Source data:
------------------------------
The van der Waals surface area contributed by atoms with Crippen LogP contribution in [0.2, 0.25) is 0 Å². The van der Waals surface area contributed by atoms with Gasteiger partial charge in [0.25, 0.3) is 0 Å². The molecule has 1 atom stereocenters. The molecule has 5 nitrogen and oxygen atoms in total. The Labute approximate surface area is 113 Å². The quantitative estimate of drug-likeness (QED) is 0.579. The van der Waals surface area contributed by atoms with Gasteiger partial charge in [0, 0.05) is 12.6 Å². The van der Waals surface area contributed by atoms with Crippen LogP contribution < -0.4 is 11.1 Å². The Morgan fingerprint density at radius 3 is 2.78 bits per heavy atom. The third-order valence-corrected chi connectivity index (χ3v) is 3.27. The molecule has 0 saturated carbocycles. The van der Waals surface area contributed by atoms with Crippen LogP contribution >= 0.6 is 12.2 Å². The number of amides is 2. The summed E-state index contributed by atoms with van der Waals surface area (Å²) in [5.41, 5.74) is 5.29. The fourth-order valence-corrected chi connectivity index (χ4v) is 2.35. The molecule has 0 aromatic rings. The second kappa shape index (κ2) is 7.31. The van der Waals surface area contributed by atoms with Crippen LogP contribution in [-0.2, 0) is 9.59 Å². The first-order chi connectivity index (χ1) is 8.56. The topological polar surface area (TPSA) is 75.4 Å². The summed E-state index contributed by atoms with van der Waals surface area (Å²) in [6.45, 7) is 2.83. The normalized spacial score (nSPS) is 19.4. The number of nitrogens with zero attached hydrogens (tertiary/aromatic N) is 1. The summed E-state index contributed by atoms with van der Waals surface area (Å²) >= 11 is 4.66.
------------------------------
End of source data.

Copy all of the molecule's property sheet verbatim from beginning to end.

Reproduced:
The van der Waals surface area contributed by atoms with Crippen LogP contribution in [0.2, 0.25) is 0 Å². The van der Waals surface area contributed by atoms with Gasteiger partial charge in [0.25, 0.3) is 0 Å². The molecule has 1 atom stereocenters. The molecule has 5 nitrogen and oxygen atoms in total. The Labute approximate surface area is 113 Å². The quantitative estimate of drug-likeness (QED) is 0.579. The van der Waals surface area contributed by atoms with Gasteiger partial charge in [0, 0.05) is 12.6 Å². The van der Waals surface area contributed by atoms with Crippen LogP contribution < -0.4 is 11.1 Å². The Morgan fingerprint density at radius 3 is 2.78 bits per heavy atom. The third-order valence-corrected chi connectivity index (χ3v) is 3.27. The molecule has 0 saturated carbocycles. The van der Waals surface area contributed by atoms with Crippen LogP contribution >= 0.6 is 12.2 Å². The number of amides is 2. The summed E-state index contributed by atoms with van der Waals surface area (Å²) in [5.41, 5.74) is 5.29. The fourth-order valence-corrected chi connectivity index (χ4v) is 2.35. The molecule has 0 aromatic rings. The second kappa shape index (κ2) is 7.31. The van der Waals surface area contributed by atoms with Crippen LogP contribution in [-0.2, 0) is 9.59 Å². The first-order chi connectivity index (χ1) is 8.56. The topological polar surface area (TPSA) is 75.4 Å². The summed E-state index contributed by atoms with van der Waals surface area (Å²) in [6.45, 7) is 2.83. The normalized spacial score (nSPS) is 19.4. The number of nitrogens with zero attached hydrogens (tertiary/aromatic N) is 1. The summed E-state index contributed by atoms with van der Waals surface area (Å²) >= 11 is 4.66.